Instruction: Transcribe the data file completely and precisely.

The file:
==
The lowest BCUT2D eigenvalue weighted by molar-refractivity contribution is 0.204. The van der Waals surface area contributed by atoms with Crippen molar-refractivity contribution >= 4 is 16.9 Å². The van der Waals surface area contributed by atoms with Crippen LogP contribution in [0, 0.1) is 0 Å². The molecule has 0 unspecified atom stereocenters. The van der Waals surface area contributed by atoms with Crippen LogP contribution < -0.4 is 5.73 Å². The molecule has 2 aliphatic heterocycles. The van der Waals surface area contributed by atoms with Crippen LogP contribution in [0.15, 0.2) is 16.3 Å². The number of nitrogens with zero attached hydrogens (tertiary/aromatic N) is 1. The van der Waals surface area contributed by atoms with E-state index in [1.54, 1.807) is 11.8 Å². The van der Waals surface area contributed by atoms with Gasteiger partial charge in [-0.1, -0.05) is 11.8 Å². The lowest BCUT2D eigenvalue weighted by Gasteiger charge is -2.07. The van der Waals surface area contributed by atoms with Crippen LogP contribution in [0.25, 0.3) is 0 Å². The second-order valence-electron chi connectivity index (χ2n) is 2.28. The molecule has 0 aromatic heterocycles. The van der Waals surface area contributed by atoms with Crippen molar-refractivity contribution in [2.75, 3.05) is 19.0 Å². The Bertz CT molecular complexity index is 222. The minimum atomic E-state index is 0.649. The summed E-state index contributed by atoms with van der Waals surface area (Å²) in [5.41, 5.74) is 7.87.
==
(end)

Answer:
The lowest BCUT2D eigenvalue weighted by molar-refractivity contribution is 0.204. The van der Waals surface area contributed by atoms with Crippen molar-refractivity contribution >= 4 is 16.9 Å². The van der Waals surface area contributed by atoms with Crippen LogP contribution in [0, 0.1) is 0 Å². The molecule has 0 unspecified atom stereocenters. The van der Waals surface area contributed by atoms with Crippen LogP contribution < -0.4 is 5.73 Å². The molecule has 2 aliphatic heterocycles. The van der Waals surface area contributed by atoms with Crippen LogP contribution in [0.15, 0.2) is 16.3 Å². The number of nitrogens with zero attached hydrogens (tertiary/aromatic N) is 1. The van der Waals surface area contributed by atoms with E-state index in [1.54, 1.807) is 11.8 Å². The van der Waals surface area contributed by atoms with Gasteiger partial charge in [-0.1, -0.05) is 11.8 Å². The lowest BCUT2D eigenvalue weighted by Gasteiger charge is -2.07. The van der Waals surface area contributed by atoms with Crippen LogP contribution in [0.25, 0.3) is 0 Å². The second-order valence-electron chi connectivity index (χ2n) is 2.28. The molecule has 0 aromatic heterocycles. The van der Waals surface area contributed by atoms with Crippen molar-refractivity contribution in [2.75, 3.05) is 19.0 Å². The Bertz CT molecular complexity index is 222. The minimum atomic E-state index is 0.649. The summed E-state index contributed by atoms with van der Waals surface area (Å²) in [5.41, 5.74) is 7.87.